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PostPosted: Tue Jan 04, 2005 4:17 pm 
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bunuelian wrote:
Whenever I'm pouring wine for someone I'm always tempted to yell at them, "How's the wine? . . . have some more." in that crazy way (though fortunately I resist).


I'm afraid I haven't always resisted that temptation. . . :|


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PostPosted: Tue Jan 17, 2006 5:11 pm 
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I ran across this decent essay on the critical reaction to the movie with some decent observations on the movie itself:

http://www.visual-memory.co.uk/amk/doc/0096.html


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PostPosted: Wed Jan 18, 2006 10:10 am 
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As you note above, no one is agreed on what Film Noir is. It's, like, dark. Women are bad. Men aren't exactly good but bad things happen to them and we're meant to sympathize. High angles. Low angles. Low key lighting. Etc. Many thrillers, dramas, mysteries, Lynch parodies, unauthorized Kafka adaptations, chilly sex comedies are credited--at some time or another--as being film noir. Nothing wrong with pursuing the line--but it's a good policy to identify what's meant by noir before pursuing it....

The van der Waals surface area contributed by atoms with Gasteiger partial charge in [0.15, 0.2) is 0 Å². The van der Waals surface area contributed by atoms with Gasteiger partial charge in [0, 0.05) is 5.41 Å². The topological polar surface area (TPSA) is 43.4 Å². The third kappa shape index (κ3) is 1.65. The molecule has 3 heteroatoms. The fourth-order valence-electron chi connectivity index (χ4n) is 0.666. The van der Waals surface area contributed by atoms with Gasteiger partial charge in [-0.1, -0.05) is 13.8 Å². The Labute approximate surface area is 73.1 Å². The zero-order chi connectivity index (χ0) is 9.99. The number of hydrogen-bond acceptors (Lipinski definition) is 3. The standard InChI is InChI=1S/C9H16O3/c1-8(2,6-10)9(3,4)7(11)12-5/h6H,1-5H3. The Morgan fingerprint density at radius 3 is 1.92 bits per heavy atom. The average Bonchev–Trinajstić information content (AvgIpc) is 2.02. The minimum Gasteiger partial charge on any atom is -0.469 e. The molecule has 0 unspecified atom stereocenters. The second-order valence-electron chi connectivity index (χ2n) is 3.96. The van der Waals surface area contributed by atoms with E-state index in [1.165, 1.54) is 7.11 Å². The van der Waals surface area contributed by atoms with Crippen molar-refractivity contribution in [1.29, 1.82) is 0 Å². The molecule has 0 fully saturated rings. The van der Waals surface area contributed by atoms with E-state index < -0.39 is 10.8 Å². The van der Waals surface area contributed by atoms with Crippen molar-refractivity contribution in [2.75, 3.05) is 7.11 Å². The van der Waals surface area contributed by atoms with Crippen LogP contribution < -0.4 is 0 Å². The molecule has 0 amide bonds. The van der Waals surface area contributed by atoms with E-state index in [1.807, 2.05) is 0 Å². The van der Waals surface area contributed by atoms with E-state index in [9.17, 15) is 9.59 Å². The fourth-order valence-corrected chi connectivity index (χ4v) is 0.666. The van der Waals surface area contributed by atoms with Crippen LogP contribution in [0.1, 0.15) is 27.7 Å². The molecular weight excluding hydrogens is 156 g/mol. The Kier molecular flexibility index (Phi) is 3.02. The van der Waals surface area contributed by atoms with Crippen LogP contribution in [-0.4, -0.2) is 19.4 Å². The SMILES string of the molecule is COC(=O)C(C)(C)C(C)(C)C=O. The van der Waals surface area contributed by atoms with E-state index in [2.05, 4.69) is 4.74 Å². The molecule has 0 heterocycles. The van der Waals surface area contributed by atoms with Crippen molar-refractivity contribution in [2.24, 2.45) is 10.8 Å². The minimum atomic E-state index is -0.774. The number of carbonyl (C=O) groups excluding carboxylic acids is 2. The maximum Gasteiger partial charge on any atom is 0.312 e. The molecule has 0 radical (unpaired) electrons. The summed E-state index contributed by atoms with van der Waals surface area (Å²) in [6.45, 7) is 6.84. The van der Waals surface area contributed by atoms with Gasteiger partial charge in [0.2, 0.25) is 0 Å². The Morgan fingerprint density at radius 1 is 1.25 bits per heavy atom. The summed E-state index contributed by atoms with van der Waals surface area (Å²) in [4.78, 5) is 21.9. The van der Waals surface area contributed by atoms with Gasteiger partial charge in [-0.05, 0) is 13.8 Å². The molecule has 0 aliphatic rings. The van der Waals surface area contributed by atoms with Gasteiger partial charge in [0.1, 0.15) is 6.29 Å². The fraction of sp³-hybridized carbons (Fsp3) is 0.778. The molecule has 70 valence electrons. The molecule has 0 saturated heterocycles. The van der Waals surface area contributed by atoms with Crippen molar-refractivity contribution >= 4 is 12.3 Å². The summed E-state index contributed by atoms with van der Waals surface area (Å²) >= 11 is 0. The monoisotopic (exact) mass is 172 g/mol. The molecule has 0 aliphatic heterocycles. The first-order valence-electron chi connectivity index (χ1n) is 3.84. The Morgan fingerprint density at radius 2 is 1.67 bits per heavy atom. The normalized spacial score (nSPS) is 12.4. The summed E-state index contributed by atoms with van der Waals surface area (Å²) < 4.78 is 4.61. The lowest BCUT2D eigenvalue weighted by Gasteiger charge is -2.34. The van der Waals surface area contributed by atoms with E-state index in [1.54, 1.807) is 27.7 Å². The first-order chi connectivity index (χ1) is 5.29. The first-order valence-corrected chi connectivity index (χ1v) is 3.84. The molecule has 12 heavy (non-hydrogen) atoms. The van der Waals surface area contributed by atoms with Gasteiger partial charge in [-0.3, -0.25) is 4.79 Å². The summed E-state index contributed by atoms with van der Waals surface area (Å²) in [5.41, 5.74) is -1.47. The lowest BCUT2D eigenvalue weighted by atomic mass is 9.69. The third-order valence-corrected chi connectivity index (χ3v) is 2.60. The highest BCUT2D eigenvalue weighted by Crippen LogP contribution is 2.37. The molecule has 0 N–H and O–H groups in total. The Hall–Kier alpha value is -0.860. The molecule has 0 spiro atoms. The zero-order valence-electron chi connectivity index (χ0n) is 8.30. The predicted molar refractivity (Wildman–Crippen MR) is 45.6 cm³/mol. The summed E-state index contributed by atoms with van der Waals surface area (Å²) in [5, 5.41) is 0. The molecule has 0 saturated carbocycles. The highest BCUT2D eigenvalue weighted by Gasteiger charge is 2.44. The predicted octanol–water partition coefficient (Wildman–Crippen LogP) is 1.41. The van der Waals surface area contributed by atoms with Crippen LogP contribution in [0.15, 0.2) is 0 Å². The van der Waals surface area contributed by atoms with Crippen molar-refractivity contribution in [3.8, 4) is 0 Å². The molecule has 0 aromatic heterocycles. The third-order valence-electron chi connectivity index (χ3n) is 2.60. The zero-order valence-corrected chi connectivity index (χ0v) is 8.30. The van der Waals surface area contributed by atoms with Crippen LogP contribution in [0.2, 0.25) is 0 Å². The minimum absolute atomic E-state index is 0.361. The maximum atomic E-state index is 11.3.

...I think Eyes Wide Shut is noiry in much the same way as Cache, and, before that, I thought it was noiry like the above-mentioned classics. Maybe it's not a point worth making. On the other hand, to the extent that we can compare the above films are come up with something about noir and gender and class, I think it's a valid observation.

As for your list of noir iconography. I'd say Alice performs the structural function of the femme fetale, although her character is pretty well voided of most of what makes the femme fetale itself something worth talking about. As for the other items, I think they are noir icons used not too differently from how the femme fetale is used. I quote Paul Arthur, who argues a point that's been pretty popular in auteur criticism for 40, 50 years now: "the director's manipulations of genre expectations--a twisting of formula that never stops to parody or quotation--redirects the hermeneutic energies of the thriller inward toward the protagonist's flimsy identity and outward to his enveloping social context." That is, genre elements rearranged toward art film ends.


Well said! It strikes me that Kubrick incorporated elements of several genres (murder mystery, noir, erotic thriller, etc.) and made it into something uniquely its own thing.


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PostPosted: Wed Jan 18, 2006 3:07 pm 
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Women are bad. Men aren't exactly good but bad things happen to them and we're meant to sympathize.

I disagree that women are generally portrayed as more bad than the men in film noir. You say "men" but it sounds like you're just referring to the protagonist, with whom we usually sympathize. There are plenty of "hommes fatales," just as their are women who act as allies to the protagonist (Pickup on South Street comes to mind).

Back to EWS, lighting or lack thereof may indeed be an area where the film has a similar feel to film noir. Kubrick decided to "push-develop" the film, using sources within the world of the film -- such as Christmas trees, lamps, and street lights -- and then "over-processing" the film to compensate for it. This is something most filmmakers do only as a last resort, but I think this strategy yielded a wonderful feel in the lighting of EWS.